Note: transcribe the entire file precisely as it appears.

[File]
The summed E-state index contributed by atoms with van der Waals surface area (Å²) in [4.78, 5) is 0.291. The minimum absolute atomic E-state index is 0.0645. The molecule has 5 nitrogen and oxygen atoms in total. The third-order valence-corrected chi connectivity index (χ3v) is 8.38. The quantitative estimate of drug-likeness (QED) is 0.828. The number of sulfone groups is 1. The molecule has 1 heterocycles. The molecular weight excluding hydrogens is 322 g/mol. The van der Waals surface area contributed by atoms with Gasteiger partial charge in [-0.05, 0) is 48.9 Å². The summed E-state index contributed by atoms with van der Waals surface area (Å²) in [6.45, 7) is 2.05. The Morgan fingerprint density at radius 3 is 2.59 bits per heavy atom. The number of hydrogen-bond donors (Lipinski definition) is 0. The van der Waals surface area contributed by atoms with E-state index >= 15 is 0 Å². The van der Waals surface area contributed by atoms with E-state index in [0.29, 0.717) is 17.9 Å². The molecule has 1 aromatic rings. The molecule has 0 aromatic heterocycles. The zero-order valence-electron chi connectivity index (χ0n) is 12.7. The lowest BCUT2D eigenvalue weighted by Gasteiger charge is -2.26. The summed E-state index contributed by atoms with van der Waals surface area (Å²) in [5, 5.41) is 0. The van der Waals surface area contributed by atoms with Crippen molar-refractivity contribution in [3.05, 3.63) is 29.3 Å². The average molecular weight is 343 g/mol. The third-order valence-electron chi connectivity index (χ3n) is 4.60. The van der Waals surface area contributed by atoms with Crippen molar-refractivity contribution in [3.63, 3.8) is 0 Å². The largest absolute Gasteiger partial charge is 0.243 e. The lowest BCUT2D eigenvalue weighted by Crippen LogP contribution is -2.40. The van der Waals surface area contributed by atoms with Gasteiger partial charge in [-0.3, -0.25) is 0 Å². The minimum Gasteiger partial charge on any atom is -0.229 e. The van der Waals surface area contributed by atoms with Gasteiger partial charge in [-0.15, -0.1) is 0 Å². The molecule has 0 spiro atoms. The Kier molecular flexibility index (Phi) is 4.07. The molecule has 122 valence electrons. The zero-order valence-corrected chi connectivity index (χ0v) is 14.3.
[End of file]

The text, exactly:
The summed E-state index contributed by atoms with van der Waals surface area (Å²) in [4.78, 5) is 0.291. The minimum absolute atomic E-state index is 0.0645. The molecule has 5 nitrogen and oxygen atoms in total. The third-order valence-corrected chi connectivity index (χ3v) is 8.38. The quantitative estimate of drug-likeness (QED) is 0.828. The number of sulfone groups is 1. The molecule has 1 heterocycles. The molecular weight excluding hydrogens is 322 g/mol. The van der Waals surface area contributed by atoms with Gasteiger partial charge in [-0.05, 0) is 48.9 Å². The summed E-state index contributed by atoms with van der Waals surface area (Å²) in [6.45, 7) is 2.05. The Morgan fingerprint density at radius 3 is 2.59 bits per heavy atom. The number of hydrogen-bond donors (Lipinski definition) is 0. The van der Waals surface area contributed by atoms with E-state index >= 15 is 0 Å². The van der Waals surface area contributed by atoms with E-state index in [0.29, 0.717) is 17.9 Å². The molecule has 1 aromatic rings. The molecule has 0 aromatic heterocycles. The zero-order valence-electron chi connectivity index (χ0n) is 12.7. The lowest BCUT2D eigenvalue weighted by Gasteiger charge is -2.26. The summed E-state index contributed by atoms with van der Waals surface area (Å²) in [5, 5.41) is 0. The van der Waals surface area contributed by atoms with Crippen molar-refractivity contribution in [3.05, 3.63) is 29.3 Å². The average molecular weight is 343 g/mol. The third-order valence-electron chi connectivity index (χ3n) is 4.60. The van der Waals surface area contributed by atoms with Crippen molar-refractivity contribution in [3.63, 3.8) is 0 Å². The largest absolute Gasteiger partial charge is 0.243 e. The lowest BCUT2D eigenvalue weighted by Crippen LogP contribution is -2.40. The van der Waals surface area contributed by atoms with Gasteiger partial charge in [-0.3, -0.25) is 0 Å². The minimum Gasteiger partial charge on any atom is -0.229 e. The van der Waals surface area contributed by atoms with Gasteiger partial charge in [-0.15, -0.1) is 0 Å². The molecule has 0 spiro atoms. The Kier molecular flexibility index (Phi) is 4.07. The molecule has 122 valence electrons. The zero-order valence-corrected chi connectivity index (χ0v) is 14.3.